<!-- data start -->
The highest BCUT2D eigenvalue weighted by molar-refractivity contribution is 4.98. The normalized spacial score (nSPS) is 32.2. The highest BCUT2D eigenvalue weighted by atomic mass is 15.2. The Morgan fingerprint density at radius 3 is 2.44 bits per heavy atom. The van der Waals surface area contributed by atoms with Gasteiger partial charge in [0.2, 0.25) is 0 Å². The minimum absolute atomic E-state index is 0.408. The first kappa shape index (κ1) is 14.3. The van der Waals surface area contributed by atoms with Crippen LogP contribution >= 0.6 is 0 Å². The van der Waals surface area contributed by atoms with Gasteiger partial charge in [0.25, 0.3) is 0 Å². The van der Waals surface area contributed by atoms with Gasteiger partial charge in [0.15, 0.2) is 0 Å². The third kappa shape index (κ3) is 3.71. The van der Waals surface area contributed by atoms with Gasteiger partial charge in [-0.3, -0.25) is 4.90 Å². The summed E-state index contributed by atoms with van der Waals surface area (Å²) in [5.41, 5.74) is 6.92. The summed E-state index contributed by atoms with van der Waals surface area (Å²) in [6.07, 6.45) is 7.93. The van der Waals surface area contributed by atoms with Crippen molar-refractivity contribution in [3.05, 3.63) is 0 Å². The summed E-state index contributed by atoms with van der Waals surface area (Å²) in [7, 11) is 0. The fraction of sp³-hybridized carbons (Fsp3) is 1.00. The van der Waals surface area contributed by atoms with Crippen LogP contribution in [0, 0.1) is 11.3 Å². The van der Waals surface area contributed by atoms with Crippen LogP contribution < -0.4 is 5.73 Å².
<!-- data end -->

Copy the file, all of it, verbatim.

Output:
The highest BCUT2D eigenvalue weighted by molar-refractivity contribution is 4.98. The normalized spacial score (nSPS) is 32.2. The highest BCUT2D eigenvalue weighted by atomic mass is 15.2. The Morgan fingerprint density at radius 3 is 2.44 bits per heavy atom. The van der Waals surface area contributed by atoms with Gasteiger partial charge in [0.2, 0.25) is 0 Å². The minimum absolute atomic E-state index is 0.408. The first kappa shape index (κ1) is 14.3. The van der Waals surface area contributed by atoms with Crippen LogP contribution >= 0.6 is 0 Å². The van der Waals surface area contributed by atoms with Gasteiger partial charge in [0.25, 0.3) is 0 Å². The van der Waals surface area contributed by atoms with Gasteiger partial charge in [0.15, 0.2) is 0 Å². The third kappa shape index (κ3) is 3.71. The van der Waals surface area contributed by atoms with Gasteiger partial charge in [-0.3, -0.25) is 4.90 Å². The summed E-state index contributed by atoms with van der Waals surface area (Å²) in [5.41, 5.74) is 6.92. The summed E-state index contributed by atoms with van der Waals surface area (Å²) in [6.07, 6.45) is 7.93. The van der Waals surface area contributed by atoms with Crippen molar-refractivity contribution in [3.05, 3.63) is 0 Å². The summed E-state index contributed by atoms with van der Waals surface area (Å²) in [7, 11) is 0. The fraction of sp³-hybridized carbons (Fsp3) is 1.00. The van der Waals surface area contributed by atoms with Crippen LogP contribution in [0, 0.1) is 11.3 Å². The van der Waals surface area contributed by atoms with Crippen LogP contribution < -0.4 is 5.73 Å².